Dock Ellis really did pitch a no-hitter on acid, for the Pittsburgh Pirates in 1970.
June 12 was a Friday, and the Pirates were on a west coast road trip. Ellis went to his home in Los Angeles, assuming his team had the day off, and took some LSD. His girl friend, who was with him – the sixties having taught the world that one should never take an acid trip without another person handy-opened the paper and discovered that, not only were the Pirates playing a twi-night doubleheader in San Diego, but that Dock was the starting pitcher in game one.
They got to the airport, and Dock made it to the ball park in time. He walked eight and hit a batter but allowed no hits, to an admittedly light-hitting lineup of Padres, an expansion team in its second season.
The LSD story had become a baseball urban legend. Barbara Manning, baseball fan, and singer and guitarist for the indie rock band The SF Seals, included a song about Dock Ellis on her 1986 Baseball Trilogyseven-inch EP.
Later, Ellis confirmed that he had, indeed, pulled it off.
“I was zeroed in on the (catcher’s) glove, but I didn’t hit the glove too much,” he said in a 1993 issue of Lysergic World. “The ball was small sometimes, the ball was large sometimes, sometimes I saw the catcher, sometimes I didn’t . . . I remember diving out of the way of a ball I thought was a line drive. I jumped, but the ball wasn’t hit hard and never reached me.”
Dock Ellis was diagnosed with liver disease in May of 2008. He died on December 19 at age 63. After baseball, he had been a substance abuse counselor within the Pennsylvania State Correctional System, and in his native Los Angeles.
Nick Willhite shut out the Cubs in his major league debut; in the second game of a Sunday doubleheader at Dodger Stadium on June 16, 1963. The Dodgers sold him to the Washington Senators in October 1964, and re-acquired him the next May. He moved to the California Angels. He drank, and had a habit of staying out late and coming to the ball park late. The Mets traded for him on June 10, 1967, and released him two weeks later.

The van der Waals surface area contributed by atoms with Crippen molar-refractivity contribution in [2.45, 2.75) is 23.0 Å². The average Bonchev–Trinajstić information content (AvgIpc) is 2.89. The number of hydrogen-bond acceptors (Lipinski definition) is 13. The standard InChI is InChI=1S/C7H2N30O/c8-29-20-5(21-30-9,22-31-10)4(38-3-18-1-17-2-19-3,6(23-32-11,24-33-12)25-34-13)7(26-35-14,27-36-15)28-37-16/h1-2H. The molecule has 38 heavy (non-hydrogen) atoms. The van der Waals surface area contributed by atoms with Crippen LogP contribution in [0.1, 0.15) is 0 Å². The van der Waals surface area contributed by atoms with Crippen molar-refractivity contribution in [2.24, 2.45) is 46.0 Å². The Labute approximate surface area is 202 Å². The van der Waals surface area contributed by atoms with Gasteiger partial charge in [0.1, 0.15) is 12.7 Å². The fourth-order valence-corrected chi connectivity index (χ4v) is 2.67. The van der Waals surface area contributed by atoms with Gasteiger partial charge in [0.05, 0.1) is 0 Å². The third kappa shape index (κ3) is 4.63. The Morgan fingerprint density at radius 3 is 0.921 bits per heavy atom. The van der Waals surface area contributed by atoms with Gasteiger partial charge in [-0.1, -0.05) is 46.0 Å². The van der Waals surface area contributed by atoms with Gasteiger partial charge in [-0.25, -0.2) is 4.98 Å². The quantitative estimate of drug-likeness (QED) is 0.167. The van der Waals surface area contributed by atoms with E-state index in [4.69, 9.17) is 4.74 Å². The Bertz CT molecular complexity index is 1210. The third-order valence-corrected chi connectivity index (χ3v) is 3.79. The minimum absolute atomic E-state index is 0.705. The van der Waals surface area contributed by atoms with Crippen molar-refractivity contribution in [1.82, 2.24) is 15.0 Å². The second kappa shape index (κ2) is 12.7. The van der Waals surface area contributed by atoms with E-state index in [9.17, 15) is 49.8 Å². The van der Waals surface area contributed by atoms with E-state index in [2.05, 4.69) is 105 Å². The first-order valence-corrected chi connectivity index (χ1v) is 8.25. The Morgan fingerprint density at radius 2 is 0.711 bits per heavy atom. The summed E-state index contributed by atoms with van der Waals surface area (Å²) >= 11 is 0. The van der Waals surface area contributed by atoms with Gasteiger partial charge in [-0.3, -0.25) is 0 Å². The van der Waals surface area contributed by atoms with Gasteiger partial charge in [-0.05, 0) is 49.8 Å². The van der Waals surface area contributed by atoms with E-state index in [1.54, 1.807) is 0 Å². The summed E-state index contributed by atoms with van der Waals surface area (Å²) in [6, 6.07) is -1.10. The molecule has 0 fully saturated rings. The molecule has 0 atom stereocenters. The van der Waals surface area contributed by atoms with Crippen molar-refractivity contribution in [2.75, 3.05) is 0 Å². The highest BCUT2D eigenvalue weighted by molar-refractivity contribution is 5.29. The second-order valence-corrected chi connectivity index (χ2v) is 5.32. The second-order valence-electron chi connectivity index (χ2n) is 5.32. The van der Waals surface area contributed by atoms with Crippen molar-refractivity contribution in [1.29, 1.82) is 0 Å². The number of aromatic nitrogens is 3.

He coached in the Royals, Brewers, and Cardinals farm systems, and married and divorced three times. Each loss; marriage or coaching job, he later attributed to alcoholism. He bottomed out in 1989 while living on the streets of Salt Lake City, Utah, and sought help from his former Dodgers teammate Stan Williams. Williams put him in touch with the Baseball Assistance Team, a Major League Baseball charity that helps former players in need.
“I literally owe my life to BAT,” he later said.
Nick Willhite, a native of Denver who played high school ball there, died on December 14, 2008 in Alpine, Utah, after a five year battle with cancer, at the hole of his oldest son, Monty.
“He carried demons in his life,” Monty Willhite said in the Rocky Mountain News obituary of his father. “But he was a very spiritual man-loving, kind, charismatic.”
To the fan now in middle age, not a week passes, it seems, when a name he remembers from the Strat-O-Matic game, of a player whose new baseball cards he looked forward to each spring, turns up in the obituaries.
The fan also thinks of some whose names appeared in the Mitchell Report; unrepentants who point fingers and deny everything. Roger Clemens at yet another press conference, Rafael Palmeiro before Congress, Paul LoDuca The Dodger Connection, Mark McGwire who believes in letting the past stay in the past, and closure.
The deaths five days apart of Dock Ellis and Nick Willhite, two players from another era who beat their demons, and admitted they were flesh and blood human beings with flaws, remind the fan that, yes, the game has changed.